“How did it get so late so soon? It's night before it's afternoon.” - Dr. Seuss
by Gina Luna
- The Capitol Hill Times -
Russia is the world’s leading consumer of heroine, and balances on the line of epidemic regarding its population’s drug use. Krokodil, a homemade knockoff of heroin that is known for rotting its users from the inside out is growing in popularity, and is showing up in other parts of the world. Weeks ago, krokodil surfaced in the United States.
Krokodil – named for its codeine base, plus the green-black color and scaly texture that it leaves users’ skin – first surfaced in Russia and Siberia 10 years ago. The homemade desomorphine answered to a market of low-income heroine addicts in a time of strict prohibition. By securing codeine (sold over-the-counter in Russia), then cooking it with iodine and organic solvents like paint thinner or gasoline, a liquid drug is produced, but with many accompanying health risks and the likelihood of death. Someone using krokodil rarely survives two years.
With a high similar to that of heroin, korkodil is felt quickly, within seconds of injecting. Unlike the pure version, however, which produces a trip that is felt up to eight hours, the sensation of krokodil fades in about 60 minutes, encouraging users to inject often. Regular injection of this combination of poisons cause localized injury as well as other damages throughout the body. While serious venous damage as well as skin and soft tissue infections are common among users who inject homemade drugs, necrosis and gangrene are specific to krokodil users. Skin breaks down quickly and is then open to infection, beginning rapid decay. Add with that the possibility of tooth loss, speech impediments, plus neurological, endocrine and organ.
Dr. Frank Lovecchio, Co-Medical Director at Banner Health in Arizona, told The Capitol Hill Times that a krokodil user’s cause of death is usually overwhelming infection, after the skin breaks down, first from the chemicals, than bacteria. Among krokodil users who don’t die from it, most are left mutilated after needed skin grafts or amputation.
Today, the street drug is most prevalent in Russia and Ukraine, but as information spreads, krokodil is moving across the globe, and has been seen in Poland, Germany, Norway and, most recently, the United States. Dr. Lovecchi, based in Arizona, is one of the first medical professionals in the States to treat self-proclaimed users of krokodil, but he’s not alone; cases are also being reported in Utah, Tennessee, Massachusetts, Washington D.C., Mississippi and Oklahoma, where deaths have already been recorded.
In these instances, patients that have been seen and treated disclosed that they were using krokodil (most finding the recipe online), but until the United States Drug Enforcement Administration (DEA) is able to analyze and verify an exact compound, these cases are limited to being called “unconfirmed.” Verifying a drug of this variety, though, isn’t easy.
“The burden of proof is difficult for us, and for a number of reasons,” Dr. Lovecchio said. “Codeine goes in and out of your system; it’s gone within a day. Not all labs can check for it. Also, many drug users don’t have a batch of drugs that are leftover; many don’t share it, or at least not with their health care providers.”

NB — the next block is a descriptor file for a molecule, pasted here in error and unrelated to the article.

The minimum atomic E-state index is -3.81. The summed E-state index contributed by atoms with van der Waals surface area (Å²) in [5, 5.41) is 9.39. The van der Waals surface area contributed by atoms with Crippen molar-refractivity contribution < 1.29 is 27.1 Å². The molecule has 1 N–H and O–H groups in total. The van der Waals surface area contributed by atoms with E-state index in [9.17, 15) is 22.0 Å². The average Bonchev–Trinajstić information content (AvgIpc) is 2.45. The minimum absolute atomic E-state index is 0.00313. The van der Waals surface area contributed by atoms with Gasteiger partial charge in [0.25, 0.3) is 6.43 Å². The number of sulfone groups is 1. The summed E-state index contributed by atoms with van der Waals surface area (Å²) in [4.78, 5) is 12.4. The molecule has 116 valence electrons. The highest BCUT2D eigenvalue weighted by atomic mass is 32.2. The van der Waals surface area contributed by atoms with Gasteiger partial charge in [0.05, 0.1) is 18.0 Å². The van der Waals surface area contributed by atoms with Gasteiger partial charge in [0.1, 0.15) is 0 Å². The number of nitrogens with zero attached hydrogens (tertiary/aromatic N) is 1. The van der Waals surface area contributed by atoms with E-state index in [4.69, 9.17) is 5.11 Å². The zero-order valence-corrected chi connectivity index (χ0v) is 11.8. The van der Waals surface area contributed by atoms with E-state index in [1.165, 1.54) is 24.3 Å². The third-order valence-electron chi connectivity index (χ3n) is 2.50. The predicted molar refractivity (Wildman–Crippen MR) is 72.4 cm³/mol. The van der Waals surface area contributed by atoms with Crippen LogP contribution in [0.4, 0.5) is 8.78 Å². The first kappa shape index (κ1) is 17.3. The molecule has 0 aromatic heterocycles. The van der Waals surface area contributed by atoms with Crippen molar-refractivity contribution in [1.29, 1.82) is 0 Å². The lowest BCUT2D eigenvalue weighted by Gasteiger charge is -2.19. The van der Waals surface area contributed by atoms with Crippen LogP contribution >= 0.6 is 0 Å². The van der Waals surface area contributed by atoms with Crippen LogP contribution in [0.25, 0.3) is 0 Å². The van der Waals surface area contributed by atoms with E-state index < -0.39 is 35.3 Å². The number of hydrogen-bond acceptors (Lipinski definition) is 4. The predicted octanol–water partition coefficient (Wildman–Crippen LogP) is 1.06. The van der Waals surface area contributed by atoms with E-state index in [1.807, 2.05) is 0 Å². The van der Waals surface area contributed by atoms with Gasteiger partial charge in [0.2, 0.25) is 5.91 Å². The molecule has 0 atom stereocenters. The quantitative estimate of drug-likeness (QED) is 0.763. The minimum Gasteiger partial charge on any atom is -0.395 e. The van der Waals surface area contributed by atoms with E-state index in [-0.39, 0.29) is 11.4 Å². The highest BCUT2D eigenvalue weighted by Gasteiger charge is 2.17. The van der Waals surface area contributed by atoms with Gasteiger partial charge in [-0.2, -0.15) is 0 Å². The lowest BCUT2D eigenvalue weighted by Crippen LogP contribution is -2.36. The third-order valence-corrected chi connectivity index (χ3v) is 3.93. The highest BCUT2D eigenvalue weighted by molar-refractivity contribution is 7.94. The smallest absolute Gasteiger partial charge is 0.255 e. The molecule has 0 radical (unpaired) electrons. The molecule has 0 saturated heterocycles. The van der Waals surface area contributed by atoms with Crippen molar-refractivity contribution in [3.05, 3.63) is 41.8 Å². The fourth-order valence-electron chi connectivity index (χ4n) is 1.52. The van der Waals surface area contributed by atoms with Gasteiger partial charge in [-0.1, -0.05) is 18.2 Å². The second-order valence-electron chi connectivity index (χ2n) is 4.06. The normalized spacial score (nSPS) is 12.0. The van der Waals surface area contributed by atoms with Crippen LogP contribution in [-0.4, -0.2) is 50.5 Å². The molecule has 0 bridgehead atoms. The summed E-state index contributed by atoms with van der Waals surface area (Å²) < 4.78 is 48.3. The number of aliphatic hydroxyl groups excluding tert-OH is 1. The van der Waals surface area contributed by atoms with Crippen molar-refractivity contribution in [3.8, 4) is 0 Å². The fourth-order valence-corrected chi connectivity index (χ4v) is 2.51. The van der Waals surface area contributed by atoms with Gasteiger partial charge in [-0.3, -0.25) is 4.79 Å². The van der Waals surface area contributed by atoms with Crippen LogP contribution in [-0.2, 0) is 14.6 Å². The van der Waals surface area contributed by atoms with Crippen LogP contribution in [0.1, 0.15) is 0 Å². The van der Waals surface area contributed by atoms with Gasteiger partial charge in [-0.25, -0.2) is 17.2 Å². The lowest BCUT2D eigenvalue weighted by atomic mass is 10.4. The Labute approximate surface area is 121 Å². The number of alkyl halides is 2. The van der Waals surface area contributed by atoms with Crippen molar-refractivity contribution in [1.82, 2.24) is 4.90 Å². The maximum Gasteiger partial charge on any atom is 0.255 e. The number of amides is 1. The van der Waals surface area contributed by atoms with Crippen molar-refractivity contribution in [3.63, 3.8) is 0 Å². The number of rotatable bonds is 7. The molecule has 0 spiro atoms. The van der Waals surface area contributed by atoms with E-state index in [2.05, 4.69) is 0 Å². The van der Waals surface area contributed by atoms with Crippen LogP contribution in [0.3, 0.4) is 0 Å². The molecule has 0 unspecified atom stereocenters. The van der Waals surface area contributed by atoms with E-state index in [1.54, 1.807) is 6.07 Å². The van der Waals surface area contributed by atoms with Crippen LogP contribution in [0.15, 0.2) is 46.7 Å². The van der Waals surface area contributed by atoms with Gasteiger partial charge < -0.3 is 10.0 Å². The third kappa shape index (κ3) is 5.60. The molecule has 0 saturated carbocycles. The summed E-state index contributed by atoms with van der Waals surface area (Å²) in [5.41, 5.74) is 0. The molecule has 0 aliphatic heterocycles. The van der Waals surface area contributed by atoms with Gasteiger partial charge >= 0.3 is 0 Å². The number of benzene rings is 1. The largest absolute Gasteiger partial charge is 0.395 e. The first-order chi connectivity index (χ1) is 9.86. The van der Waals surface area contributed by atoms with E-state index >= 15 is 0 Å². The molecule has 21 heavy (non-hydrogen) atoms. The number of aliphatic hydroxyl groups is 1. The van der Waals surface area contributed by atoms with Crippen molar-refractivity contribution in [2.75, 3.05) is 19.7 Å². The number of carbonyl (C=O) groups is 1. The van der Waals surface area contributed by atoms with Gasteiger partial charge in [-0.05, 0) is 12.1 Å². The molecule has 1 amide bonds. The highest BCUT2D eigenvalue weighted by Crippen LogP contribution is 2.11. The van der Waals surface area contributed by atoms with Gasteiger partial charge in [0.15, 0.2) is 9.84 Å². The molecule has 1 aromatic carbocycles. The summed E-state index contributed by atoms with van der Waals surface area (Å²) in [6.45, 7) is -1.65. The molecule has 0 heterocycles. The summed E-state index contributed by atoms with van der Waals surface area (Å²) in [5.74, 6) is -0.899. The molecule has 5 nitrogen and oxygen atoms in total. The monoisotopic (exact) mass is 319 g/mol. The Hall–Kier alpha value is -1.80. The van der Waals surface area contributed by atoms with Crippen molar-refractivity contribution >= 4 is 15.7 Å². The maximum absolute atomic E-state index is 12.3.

In Seattle, so far, no cases have been reported. Dr. Robin Smith of the Washington State Recovery Hotline’s crisis clinic thinks that krokodil won’t surface in Seattle until sometime next year.
“If it’s going to hit here, I just wouldn’t expect it until sometime next year. That could be early or middle, I don’t know, but I don’t expect to see it pop up before Christmas. It takes a while for whatever is trending in the East Coast and Midwest to migrate this way,” Dr. Smith said.
The hope is that krokodil won’t hit Seattle at all. The city, state and county, however, should prepare if future cases arise, as well as make a preemptive plan to discourage potential users.
With codeine requiring a prescription in the United States, krokodil is already an inch more difficult to replicate. It’s always a good idea to throw out the expired drugs in your medicine cabinet and know what your teenagers are up to, but locking away all drugs might not be the answer. Krokodil, in fact, was created because clean drugs were hard to acquire in Russia, and so users looked to what was available, inventing an unsafe, dangerous alternative.
Even without codeine easily available in the States, Dr. Smith warns that recipes for methamphetamine change constantly, depending on how accessible ingredients are, and this wouldn’t be so different.
But what about people who are already using and addicted? Having accessible, affordable, non-judgmental and quality care available to users with encourage them to seek early treatment, potentially saving limbs and lives. The International Journal of Drug Policy’s article “Breaking Worse: The emergence of krokodil and excessive injuries among people who inject drugs in Eurasia” says of users, “in their personal ‘hierarchy of risk,’ seeking help for significant health problems is subordinate by the need to stay under the radar of the authorities.” Equally important is outreach and outpatient counseling and programs.
Without favoring all drugs, it’s difficult to imagine that an epidemic like krokodil could arise in a country like the Netherlands, where many drugs are legal. When clean, pure versions are accessible at an affordable price, there is no need to tamper with dangerous homemade adaptations.
As Washington State and Colorado blaze a trail in the United States for legalizing marijuana, are there other recreational drugs that government should consider decriminalizing?